Protein Secondary Structure

The term secondary structure refers to the local conformation of some part of a polypeptide. The discussion of secondary structure most usefully focuses on common regular folding patterns of the polypeptide backbone. A few types of secondary structure are particularly stable and occur widely in proteins. The most prominent are the a helix and 3 conformations described below. Using fundamental chemical principles and a few experimental observations, Pauling and Corey predicted the existence of these secondary structures in 1951, several years before the first complete protein structure was elucidated.

The a Helix Is a Common Protein Secondary Structure

^ Protein Architecture—a Helix Pauling and Corey were aware of the importance of hydrogen bonds in orient ing polar chemical groups such as the C=O and N—H groups of the peptide bond. They also had the experimental results of William Astbury, who in the 1930s had conducted pioneering x-ray studies of proteins. Astbury demonstrated that the protein that makes up hair and porcupine quills (the fibrous protein a-keratin) has a regular structure that repeats every 5.15 to 5.2 A. (The angstrom, A, named after the physicist Anders J. Angstrom, is equal to 0.1 nm. Although not an SI unit, it is used universally by structural biologists to describe atomic distances.) With this information and their data on the peptide bond, and with the help of precisely constructed models, Pauling and Corey set out to determine the likely conformations of protein molecules.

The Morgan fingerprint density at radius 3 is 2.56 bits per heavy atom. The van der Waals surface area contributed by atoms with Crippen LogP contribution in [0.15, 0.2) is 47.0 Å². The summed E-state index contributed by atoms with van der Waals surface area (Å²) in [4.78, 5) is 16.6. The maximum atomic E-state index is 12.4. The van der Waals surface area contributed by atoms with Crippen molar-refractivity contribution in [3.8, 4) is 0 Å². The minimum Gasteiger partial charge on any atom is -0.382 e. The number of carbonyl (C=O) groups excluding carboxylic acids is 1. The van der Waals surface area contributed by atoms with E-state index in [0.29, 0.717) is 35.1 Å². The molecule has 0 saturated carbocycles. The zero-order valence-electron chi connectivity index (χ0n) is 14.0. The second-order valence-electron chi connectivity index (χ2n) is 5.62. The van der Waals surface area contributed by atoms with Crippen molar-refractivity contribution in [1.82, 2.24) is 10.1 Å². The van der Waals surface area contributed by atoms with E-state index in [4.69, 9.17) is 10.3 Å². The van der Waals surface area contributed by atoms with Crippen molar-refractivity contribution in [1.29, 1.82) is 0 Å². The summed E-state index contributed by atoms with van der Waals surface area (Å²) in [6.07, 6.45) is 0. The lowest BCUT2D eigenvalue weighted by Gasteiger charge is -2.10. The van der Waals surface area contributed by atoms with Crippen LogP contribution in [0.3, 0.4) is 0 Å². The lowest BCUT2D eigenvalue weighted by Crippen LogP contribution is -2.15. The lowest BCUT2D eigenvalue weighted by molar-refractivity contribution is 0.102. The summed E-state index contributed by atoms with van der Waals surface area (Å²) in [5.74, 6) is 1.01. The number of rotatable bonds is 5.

The simplest arrangement the polypeptide chain could assume with its rigid peptide bonds (but other single bonds free to rotate) is a helical structure, which Pauling and Corey called the a helix (Fig. 4-4). In this structure the polypeptide backbone is tightly wound around an imaginary axis drawn longitudinally through the middle of the helix, and the R groups of the amino acid residues protrude outward from the helical backbone. The repeating unit is a single turn of the helix, which extends about 5.4 A along the long axis, slightly greater than the periodicity Astbury observed on x-ray analysis of hair keratin. The amino acid residues in an a helix have conformations with p = —45° to —50° and $ = —60°, and each helical turn includes 3.6 amino acid residues. The helical twist of the a helix found in all proteins is right-handed (Box 4-1). The a helix proved to be the predominant structure in a-keratins. More generally, about one-fourth of all amino acid residues in polypeptides are found in a helices, the exact fraction varying greatly from one protein to the next.